3 Home Remedies for Dogs that Have Eaten Chocolate
Did your dog eat some chocolate? Even a small amount can have serious consequences on your dog’s health. Here are some emergency remedies you can try at home if you aren’t able to see a vet immediately. Make sure you get the vet’s approval before you try anything by yourself.
What to do if Your Dog eats Chocolate
1. Induce Vomiting with Hydrogen Peroxide
The most important step is to get rid of the chocolate before it gets digested by your dog’s body. One way of getting your dog to vomit is by feeding him a tiny amount of hydrogen peroxide.
A teaspoon of 3% hydrogen peroxide solution (food-grade) should induce vomiting for small to medium-sized dogs. The quicker you do this, the lesser the chances of your dog getting sick. Hydrogen peroxide is unlikely to help if thirty minutes has already passed since your dog ate the chocolate.
2. Call ASPCA’s Poison Control Hotline
If you aren’t having much luck getting into contact with a local emergency vet then your next step should be to reach out to the ASPCA. Their animal poison control center is available 24 hours a day, 365 days a year.
There is a consultation fee but the amount is worthwhile, especially when knowing that there is a certified toxicologist on the other end of the line. Every minute counts. You don’t want to waste time on Google seeking a solution that could be true or false.
PSA: ASPCA’s Poison Control consultation fee may be waived if your pet’s microchip comes from certain organizations like Home Again.
3. Don’t Use Activated Charcoal at Home
Some vets may administer activated charcoal (by mixing it into the dog’s drinking water) to treat your dog’s chocolate poisoning problem. Activated charcoal can help by preventing the theobromine (the “toxic” component of chocolate) from getting absorbed by the dog’s body.
Unless you really know what you are doing, we don’t recommend giving your dog activated charcoal without the supervision or direction of a vet. Activated charcoal comes with its own risks, one of which is the potential of overdosing your dog.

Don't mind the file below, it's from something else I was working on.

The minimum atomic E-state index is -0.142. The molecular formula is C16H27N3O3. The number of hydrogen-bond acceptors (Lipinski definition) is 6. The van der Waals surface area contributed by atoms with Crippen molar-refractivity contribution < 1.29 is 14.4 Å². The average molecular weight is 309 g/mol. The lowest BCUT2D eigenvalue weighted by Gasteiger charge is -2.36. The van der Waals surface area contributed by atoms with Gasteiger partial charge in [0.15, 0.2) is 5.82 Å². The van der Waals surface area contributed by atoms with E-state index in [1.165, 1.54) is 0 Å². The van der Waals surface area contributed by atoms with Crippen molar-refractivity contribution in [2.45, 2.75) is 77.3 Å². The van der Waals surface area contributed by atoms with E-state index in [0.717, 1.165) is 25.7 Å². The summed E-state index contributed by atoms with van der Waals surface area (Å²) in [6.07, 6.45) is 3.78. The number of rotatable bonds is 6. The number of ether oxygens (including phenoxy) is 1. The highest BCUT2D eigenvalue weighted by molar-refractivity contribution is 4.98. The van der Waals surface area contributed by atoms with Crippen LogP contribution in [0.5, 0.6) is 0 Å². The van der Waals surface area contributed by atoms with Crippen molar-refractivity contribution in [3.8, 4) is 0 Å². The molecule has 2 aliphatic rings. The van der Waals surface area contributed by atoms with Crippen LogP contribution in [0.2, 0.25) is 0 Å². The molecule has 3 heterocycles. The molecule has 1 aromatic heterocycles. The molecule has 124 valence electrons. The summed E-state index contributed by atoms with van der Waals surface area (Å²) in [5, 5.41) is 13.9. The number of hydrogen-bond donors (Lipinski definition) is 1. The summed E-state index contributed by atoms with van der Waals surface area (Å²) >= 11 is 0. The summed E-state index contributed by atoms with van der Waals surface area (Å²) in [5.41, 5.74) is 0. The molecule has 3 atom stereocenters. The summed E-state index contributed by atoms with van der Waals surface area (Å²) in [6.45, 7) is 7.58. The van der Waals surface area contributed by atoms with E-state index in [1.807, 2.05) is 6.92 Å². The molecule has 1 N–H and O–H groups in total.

What Happens When a Dog eats Chocolate?
First, it’s important to note that each chocolate product will have varying degrees of toxicity to dogs. Chocolate contains a chemical called theobromine, which can be dangerous for dogs and not for humans. Dark chocolate generally has a higher theobromine content than white or milk chocolate.
Unlike us, dogs don’t have the ability to easily break down and digest theobromine. When there’s too much of it in the system, it can cause problems with the dog’s cardiovascular system, respiratory system etc. 100-500mg per kg of body weight is considered the lethal amount for dogs.
When a dog consumes a dangerous amount of chocolate, they may exhibit the following symptoms: vomiting, diarrhea, restlessness, seizures, abnormal heart rates, and muscle tremors.
Time it Take for Chocolate Poisoning Symptoms to Show Up
This will depend on a number of factors such as the body weight of your dog and the amount and type of chocolate ingested. According to American Kennel Club, chocolate poisoning symptoms can appear six to twelve hours after a dog has eaten chocolate.
Unless the dog consumed a lethal amount of chocolate, you can expect the effects of the chocolate poisoning to remain for up to 72 hours. Be sure to monitor your dog at all times until he returns to his normal self. Pleaes also note that chocolate isn’t the only human food that can be dangerous to dogs. Our human food for dogs list covers 100+ food items that dogs can and cannot eat.
Book an online vet appointment if your dog has an emergency but your local vet isn't available. Vetster is available 24/7 for video chat appointments.